- It will prove invaluable to your Welfare Power of Attorney, who may need to act on your behalf if you are incapacitated for whatever reasons and cannot do so. It helps them to know what you would have wanted if you could have said so yourself.
- It gives you some sense of control. No-one really knows how their life will end, of course, but for most people it is not suddenly. That means you are likely to have a period of time where your Advance Directive instructions could be very useful.
It seems a sensible idea to do this, and yet most people don’t do it – many don’t even know what an Advance Directive or Living Will is.
I know how important this is because my husband had answered a few questions I had asked him, well before he was on his deathbed. (You can read about these in my book Gifted By Grief ). However, at that time, I didn’t know about Living Wills or Advance Directives, and we did not cover every situation. I believe the ending of his life could have been easier had we done this together.
But now you do know about this, and so I suggest you take an action now that moves you towards completing an AD for yourself, and help to avoid Marie’s situation.
Creating an Advance Directive is one of the items we cover in our Before I Go Method Course – check it out here.
Yes, the Advance Directive does start the conversation about what one wants done at the end of life. However, as the leader and articles in this week’s Economist (29/4/17) suggest, what one thinks one wants at, say, 65 when healthly and still statistically with many years ahead of you may be very different from what one feels at 85 with a terminal illness diagnosis.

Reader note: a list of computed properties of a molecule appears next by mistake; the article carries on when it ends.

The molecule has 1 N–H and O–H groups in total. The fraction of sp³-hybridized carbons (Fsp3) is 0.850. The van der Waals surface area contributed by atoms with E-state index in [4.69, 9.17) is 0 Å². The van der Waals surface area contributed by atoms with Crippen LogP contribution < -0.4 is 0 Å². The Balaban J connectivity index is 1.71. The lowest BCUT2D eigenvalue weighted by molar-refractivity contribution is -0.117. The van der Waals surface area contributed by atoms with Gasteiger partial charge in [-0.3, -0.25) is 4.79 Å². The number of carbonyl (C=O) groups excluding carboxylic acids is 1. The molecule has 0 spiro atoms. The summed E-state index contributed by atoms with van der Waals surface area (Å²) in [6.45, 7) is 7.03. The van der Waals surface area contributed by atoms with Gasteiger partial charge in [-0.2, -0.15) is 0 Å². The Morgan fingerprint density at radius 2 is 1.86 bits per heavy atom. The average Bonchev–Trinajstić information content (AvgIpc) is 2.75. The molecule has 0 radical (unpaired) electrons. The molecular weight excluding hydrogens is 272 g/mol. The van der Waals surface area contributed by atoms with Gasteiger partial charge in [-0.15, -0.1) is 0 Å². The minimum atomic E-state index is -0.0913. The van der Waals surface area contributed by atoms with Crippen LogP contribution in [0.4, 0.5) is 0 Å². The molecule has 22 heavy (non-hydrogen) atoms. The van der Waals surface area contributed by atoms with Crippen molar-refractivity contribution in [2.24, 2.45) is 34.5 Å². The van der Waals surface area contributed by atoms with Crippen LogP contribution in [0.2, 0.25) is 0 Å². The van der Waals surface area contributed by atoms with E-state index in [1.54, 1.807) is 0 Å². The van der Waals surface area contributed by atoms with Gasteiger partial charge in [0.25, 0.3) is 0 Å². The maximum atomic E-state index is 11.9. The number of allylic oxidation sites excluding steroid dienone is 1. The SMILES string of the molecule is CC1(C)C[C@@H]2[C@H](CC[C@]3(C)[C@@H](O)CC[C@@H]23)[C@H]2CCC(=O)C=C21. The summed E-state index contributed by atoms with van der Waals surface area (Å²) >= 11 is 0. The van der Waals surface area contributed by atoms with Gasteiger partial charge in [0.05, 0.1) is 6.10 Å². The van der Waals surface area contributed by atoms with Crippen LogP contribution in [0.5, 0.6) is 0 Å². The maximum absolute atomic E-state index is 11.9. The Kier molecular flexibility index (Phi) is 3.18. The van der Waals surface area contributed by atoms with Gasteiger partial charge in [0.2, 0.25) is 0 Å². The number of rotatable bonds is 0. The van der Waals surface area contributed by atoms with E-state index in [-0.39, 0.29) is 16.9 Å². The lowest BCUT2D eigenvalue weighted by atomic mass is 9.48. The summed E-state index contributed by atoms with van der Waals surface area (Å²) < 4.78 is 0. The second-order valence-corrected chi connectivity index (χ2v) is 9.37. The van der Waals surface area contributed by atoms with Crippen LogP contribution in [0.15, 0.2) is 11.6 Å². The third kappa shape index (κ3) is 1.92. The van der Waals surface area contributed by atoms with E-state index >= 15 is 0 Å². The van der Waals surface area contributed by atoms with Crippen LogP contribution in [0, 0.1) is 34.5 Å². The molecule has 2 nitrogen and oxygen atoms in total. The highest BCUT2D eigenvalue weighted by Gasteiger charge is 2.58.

Your notes assume that the Advance Directive comes after a “Health Power of Attorney”. Is this a Scottish document? With knowledge only of England & Wales LPAs, if a Health & Welfare LPA has been put in place, then the attitude to life sustaining treatment has already been dealt with and care needs to be taken that these two documents do not conflict.
A Health and Welfare LPA also will happen after a conversation with the donees (they have to countersign it) who, when it is needed, may be more informed of the current feelings of the donor (which then may confilct with the choice about life sustaining treatment made when the LPA was set up?!). And if the donees are not still alive, then the Advance Directive could be still there and so come into its own. All very complicated without being able to see into the future.
While both documents deal with the donor’s attitude to life sustaining treatment, will the LPA generally allow more flexibility for future attitudes of both the donor and donee(s) to this and the surrounding circumstances at the time one or other document is needed?
Hi Jeremy, yes this is based on Scotland. In England and Wales it is different, you’re right. And yes, our attitudes to change as we get older. But we never know when death is going to come knocking, and I encourage people to make Advance Directives now based on how they feel now, acknowledging that this may change in the future. And it can of course be changed. In fact, keeping these documents up to date is very important. On balance, I would still say that having an LPA and/or Advance Directive (in Scotland it is only binding in common law) is more important than not having one. But it is everyones own choice, of course. Thanks for your comment, very useful.